Holidays Act 2003 non-compliance: Red flags in the aged care sector

Liam Rawlings
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The Holidays Act 2003 is one of the most difficult pieces of legislation for Kiwi businesses to comply with. In fact, it is so tricky, that one of the first major entities to be caught out for non-compliance was MBIE – the regulator in charge of Holidays Act compliance.

This complexity has seen the Act continue to be in the news over the past few years for all the wrong reasons; three of the biggest stories to hit the headlines include:

  • The Auditor-General has estimated a $2.1 billion dollar holiday pay liability for the Government
  • McDonalds has been remediating its holiday pay non-compliance since 2019
  • The former District Health Boards have become a “$1 billion nightmare” of Holidays Act non-compliance

But the damage isn’t limited to the large end of town either – in fact, we are seeing the Labour Inspectorate pursue small to medium sized enterprises with greater frequency and more rigour, meaning compliance with the Act is essential for businesses of all sizes. 

What drives non-compliance in the aged care and retirement villages (RV) sector?

The holiday pay calculation is straight-forward for organisations where team members consistently work 9-to-5, especially when they don’t have allowances, commissions, or bonuses. Underpayments in those situations are unlikely or immaterial. But this is where the simplicity stops.

Where employee work patterns vary - as is the case throughout the aged care and RV sectors - the calculation becomes harder, and non-compliance is much more likely.

Support staff often have variable work patterns, including work on weekends and public holidays, as well as complex remuneration structures that include a variety of allowances. The problem doesn’t end there though – bonuses are often common for senior leaders, and this can also contribute to potential non-compliance.

Casual staff arrangements are common and we have started to see more pressure from the Labour Inspectorate on correct determination of employee entitlements (casual or otherwise). It is vital operators get these classifications correct to ensure compliance with the Act.

These are just a few examples of the specific issues that apply to the sector, but there are almost certainly many other drivers of non-compliance that could apply to operators depending on their payroll system setup and internal payroll processes.

Common red flags to look out for

While we can’t provide an exhaustive list of what causes non-compliance, here are some of the more common red flags to look for, which might indicate you are inadvertently non-compliant with the requirements set out in the Act.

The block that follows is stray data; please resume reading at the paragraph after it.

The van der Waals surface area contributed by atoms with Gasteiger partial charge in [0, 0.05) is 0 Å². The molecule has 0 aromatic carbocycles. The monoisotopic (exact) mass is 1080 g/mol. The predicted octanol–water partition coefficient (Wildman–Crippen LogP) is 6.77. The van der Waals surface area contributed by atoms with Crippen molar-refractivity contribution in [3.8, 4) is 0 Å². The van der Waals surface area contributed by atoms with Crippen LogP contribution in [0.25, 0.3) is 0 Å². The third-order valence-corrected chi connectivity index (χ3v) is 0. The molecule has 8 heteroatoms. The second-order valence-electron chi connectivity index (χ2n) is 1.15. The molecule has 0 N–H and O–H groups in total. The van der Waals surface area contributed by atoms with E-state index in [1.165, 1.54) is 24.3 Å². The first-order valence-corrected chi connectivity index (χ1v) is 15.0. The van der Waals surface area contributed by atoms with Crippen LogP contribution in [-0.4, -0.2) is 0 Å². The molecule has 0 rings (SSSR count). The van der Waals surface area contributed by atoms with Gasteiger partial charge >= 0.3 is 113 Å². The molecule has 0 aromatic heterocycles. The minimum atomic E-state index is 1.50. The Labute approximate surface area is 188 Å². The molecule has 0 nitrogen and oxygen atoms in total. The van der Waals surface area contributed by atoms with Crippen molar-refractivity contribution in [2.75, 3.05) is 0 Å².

1. Recording leave balances in hourly or daily units: The Holidays Act defines leave entitlement in weeks, making it difficult to remain compliant when recording leave in hours or days. This is particularly true when employee work patterns change.
  2. Complex or variable remuneration structures: The more pay components employees have, the more likely it is that there is non-compliance. Many allowances and bonuses that should be included in gross earnings calculations often aren’t. Examples of these include payments such as allowances or overtime rates that kick in when an employee works more than fifty hours, or daily allowances for long 12 hour shifts.
  3. Variable work patterns: These often result in payroll systems inaccurately calculating an employee’s work pattern at any given time. This is a significant driver of non-compliance.
  4. Weekend shifts and working public holidays: Many companies struggle to accurately determine statutory holiday and alternate day entitlements.
  5. Incorrect identification of casual employees: Some companies fail to identify when their employees should no longer be classified as “casual”, meaning they aren’t awarded the annual leave they are entitled to.

“But I have a compliant payroll system!”

We often hear from clients that thought they were compliant with the law because their payroll provider said they were. Sadly though, using a major system or outsourcing the payroll function entirely does not necessarily guarantee compliance. As mentioned at the beginning of this article, even some of our largest organisations aren’t immune to slip-ups that snowball into very expensive remediations.

So, what does this all mean for me?

Although changes to the Act are in draft, they will not immediately guarantee compliance for those with non-compliant payroll systems, nor remove the requirement to address historic non-compliance. To ensure current and future compliance with the law, it is vital that you take a proactive approach in dealing with any possible holiday pay issues. This can limit the extent of any potential financial or reputational fallout.